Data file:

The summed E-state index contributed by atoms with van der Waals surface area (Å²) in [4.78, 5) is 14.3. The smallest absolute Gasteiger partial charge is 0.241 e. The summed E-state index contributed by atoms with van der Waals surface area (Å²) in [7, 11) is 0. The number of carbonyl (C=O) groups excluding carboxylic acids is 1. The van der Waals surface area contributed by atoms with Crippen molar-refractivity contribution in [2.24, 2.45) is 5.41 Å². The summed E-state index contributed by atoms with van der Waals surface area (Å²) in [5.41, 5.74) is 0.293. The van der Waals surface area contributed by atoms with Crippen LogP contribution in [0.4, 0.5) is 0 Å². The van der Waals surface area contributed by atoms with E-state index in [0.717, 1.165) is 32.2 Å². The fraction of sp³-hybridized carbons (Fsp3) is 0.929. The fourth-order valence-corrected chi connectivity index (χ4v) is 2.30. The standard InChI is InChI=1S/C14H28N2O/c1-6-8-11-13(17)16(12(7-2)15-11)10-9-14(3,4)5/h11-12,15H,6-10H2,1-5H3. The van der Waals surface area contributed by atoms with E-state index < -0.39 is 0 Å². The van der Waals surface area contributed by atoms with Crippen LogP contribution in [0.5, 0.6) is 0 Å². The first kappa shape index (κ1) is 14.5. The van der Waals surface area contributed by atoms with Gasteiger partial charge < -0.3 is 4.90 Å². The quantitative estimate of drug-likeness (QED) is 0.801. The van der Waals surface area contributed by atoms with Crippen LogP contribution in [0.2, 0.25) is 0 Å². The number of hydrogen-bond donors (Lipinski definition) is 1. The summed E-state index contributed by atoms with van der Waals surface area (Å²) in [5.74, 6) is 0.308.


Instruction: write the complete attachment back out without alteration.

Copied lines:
The summed E-state index contributed by atoms with van der Waals surface area (Å²) in [4.78, 5) is 14.3. The smallest absolute Gasteiger partial charge is 0.241 e. The summed E-state index contributed by atoms with van der Waals surface area (Å²) in [7, 11) is 0. The number of carbonyl (C=O) groups excluding carboxylic acids is 1. The van der Waals surface area contributed by atoms with Crippen molar-refractivity contribution in [2.24, 2.45) is 5.41 Å². The summed E-state index contributed by atoms with van der Waals surface area (Å²) in [5.41, 5.74) is 0.293. The van der Waals surface area contributed by atoms with Crippen LogP contribution in [0.4, 0.5) is 0 Å². The van der Waals surface area contributed by atoms with E-state index in [0.717, 1.165) is 32.2 Å². The fraction of sp³-hybridized carbons (Fsp3) is 0.929. The fourth-order valence-corrected chi connectivity index (χ4v) is 2.30. The standard InChI is InChI=1S/C14H28N2O/c1-6-8-11-13(17)16(12(7-2)15-11)10-9-14(3,4)5/h11-12,15H,6-10H2,1-5H3. The van der Waals surface area contributed by atoms with E-state index < -0.39 is 0 Å². The van der Waals surface area contributed by atoms with Crippen LogP contribution in [0.5, 0.6) is 0 Å². The first kappa shape index (κ1) is 14.5. The van der Waals surface area contributed by atoms with Gasteiger partial charge < -0.3 is 4.90 Å². The quantitative estimate of drug-likeness (QED) is 0.801. The van der Waals surface area contributed by atoms with Crippen LogP contribution in [0.2, 0.25) is 0 Å². The number of hydrogen-bond donors (Lipinski definition) is 1. The summed E-state index contributed by atoms with van der Waals surface area (Å²) in [5.74, 6) is 0.308.